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Cirtek Holdings debuts on the Philippine Stock Exchange

(Disclaimer: My posts about any publicly listed corporation should not be construed as a buy/sell recommendation. Any person interested in stock investments must do his/her own due diligence review before deciding to buy or sell.)

I was invited recently to the debut of Cirtek Holdings Philippines Corp. (Cirtek) on the Philippine Stock Exchange (PSE).

(L-R) PSE President/CEO Hans B. Sicat; Cirtek VP/Director Nicanor Lizares; Cirtek Chairman/President Jerry Liu; Vice President of the Republic of the Philippines Honorable Jejomar Binay; PSE Chairman Jose T. Pardo; and CVCLaw Senior Partner and Former National Defense Secretary Avelino Cruz, Jr (photo taken from Cirtek Holdings website)

Cirtek’s listing (which carries the stock symbol “CHIPS” on the exchange) came on the heels of a very successful initial public offering (IPO) which saw the stock oversubscribed over 4 times.
Because I did not know much about Cirtek (goes to show how long I’ve been away from the corporate world), I tried to google a little bit about the company.
Cirtek Holdings is the holding company of two wholly-owned subsidiaries namely Cirtek Electronics Corporation (CEC) and Cirtek Electronics International Corporation (CEIC). Both subsidiaries are involved in the assembly and testing of electronic devices. Cirtek was organized as a Philippine corporation on Feb. 10, 2011. Its recent IPO generated PhP 295.14-M which consisted of 42.16 million common stock representing 26% of its total issued and outstanding stock. The success of the IPO offering, considering that the offer period only lasted from Nov. 8-14, 2011 showed the public’s positive acceptance of the stock.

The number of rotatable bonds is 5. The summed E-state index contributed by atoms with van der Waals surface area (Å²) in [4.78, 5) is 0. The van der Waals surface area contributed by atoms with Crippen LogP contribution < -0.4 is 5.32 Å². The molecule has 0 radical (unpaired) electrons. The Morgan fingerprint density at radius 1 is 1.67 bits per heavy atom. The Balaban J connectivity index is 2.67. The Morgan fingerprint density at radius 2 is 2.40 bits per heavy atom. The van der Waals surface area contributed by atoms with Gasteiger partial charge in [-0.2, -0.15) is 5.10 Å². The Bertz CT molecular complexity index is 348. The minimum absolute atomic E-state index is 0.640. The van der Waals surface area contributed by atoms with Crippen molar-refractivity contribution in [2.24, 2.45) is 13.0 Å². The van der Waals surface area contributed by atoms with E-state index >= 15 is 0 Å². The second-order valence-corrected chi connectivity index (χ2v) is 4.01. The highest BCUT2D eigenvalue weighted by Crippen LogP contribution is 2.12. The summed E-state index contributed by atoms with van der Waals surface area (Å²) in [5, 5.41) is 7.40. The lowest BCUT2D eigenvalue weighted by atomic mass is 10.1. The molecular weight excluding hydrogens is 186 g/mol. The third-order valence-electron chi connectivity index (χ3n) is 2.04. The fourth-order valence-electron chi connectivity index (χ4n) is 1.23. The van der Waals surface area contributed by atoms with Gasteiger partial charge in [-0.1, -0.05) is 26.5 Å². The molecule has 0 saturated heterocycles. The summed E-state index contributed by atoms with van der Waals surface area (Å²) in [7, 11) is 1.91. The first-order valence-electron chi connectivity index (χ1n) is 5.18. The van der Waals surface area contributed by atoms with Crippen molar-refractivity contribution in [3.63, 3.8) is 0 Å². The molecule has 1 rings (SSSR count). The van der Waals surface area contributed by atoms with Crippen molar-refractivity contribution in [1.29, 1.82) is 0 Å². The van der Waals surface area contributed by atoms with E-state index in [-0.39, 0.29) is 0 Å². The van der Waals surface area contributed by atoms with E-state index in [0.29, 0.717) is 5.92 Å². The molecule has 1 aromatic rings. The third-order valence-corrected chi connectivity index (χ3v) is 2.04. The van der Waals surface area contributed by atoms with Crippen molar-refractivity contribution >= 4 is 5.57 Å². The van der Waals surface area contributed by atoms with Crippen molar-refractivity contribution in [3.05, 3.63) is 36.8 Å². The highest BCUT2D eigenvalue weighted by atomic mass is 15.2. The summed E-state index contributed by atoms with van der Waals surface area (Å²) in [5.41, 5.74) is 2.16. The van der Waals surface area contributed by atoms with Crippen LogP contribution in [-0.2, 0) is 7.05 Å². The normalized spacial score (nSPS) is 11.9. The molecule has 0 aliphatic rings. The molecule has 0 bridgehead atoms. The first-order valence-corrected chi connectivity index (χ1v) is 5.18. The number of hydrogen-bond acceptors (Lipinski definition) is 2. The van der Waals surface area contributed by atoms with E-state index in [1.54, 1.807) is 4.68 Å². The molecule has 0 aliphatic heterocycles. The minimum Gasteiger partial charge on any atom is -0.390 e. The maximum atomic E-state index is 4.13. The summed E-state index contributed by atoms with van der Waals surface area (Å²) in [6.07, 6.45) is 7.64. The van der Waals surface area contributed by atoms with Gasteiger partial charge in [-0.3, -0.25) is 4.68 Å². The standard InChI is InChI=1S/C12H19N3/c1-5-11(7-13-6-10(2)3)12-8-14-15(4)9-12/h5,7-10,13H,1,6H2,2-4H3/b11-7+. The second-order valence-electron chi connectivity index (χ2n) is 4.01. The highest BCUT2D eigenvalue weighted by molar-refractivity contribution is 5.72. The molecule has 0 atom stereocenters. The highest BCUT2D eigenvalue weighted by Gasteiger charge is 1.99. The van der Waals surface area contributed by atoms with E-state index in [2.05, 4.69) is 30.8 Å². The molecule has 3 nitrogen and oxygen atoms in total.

Here’s a short interview I conducted with Cirtek’s Chief Financial Officer, Anthony Albert Buyawe, who I discovered was an ex-SGV person like me.

Cirtek does not produce ordinary chips. They make specialized chips that are used in laptops/tablets, defense industry (their lips remained sealed as to exactly what defense technology), auto industry, and medical industry, among others.
How well did it do? Well, on opening day last Nov. 18, the stock closed at P7.95, up from its P7 per share IPO price.
When asked if Cirtek benefited from the floods in Thailand, Cirtek was circumspect, stating that they were saddened by what happened in Thailand but acknowledged that they were indeed negotiating new contracts from flood-hit Thailand. Four of these contracts have been concluded and another 6 could be finalized by end of 2011 or early 2012.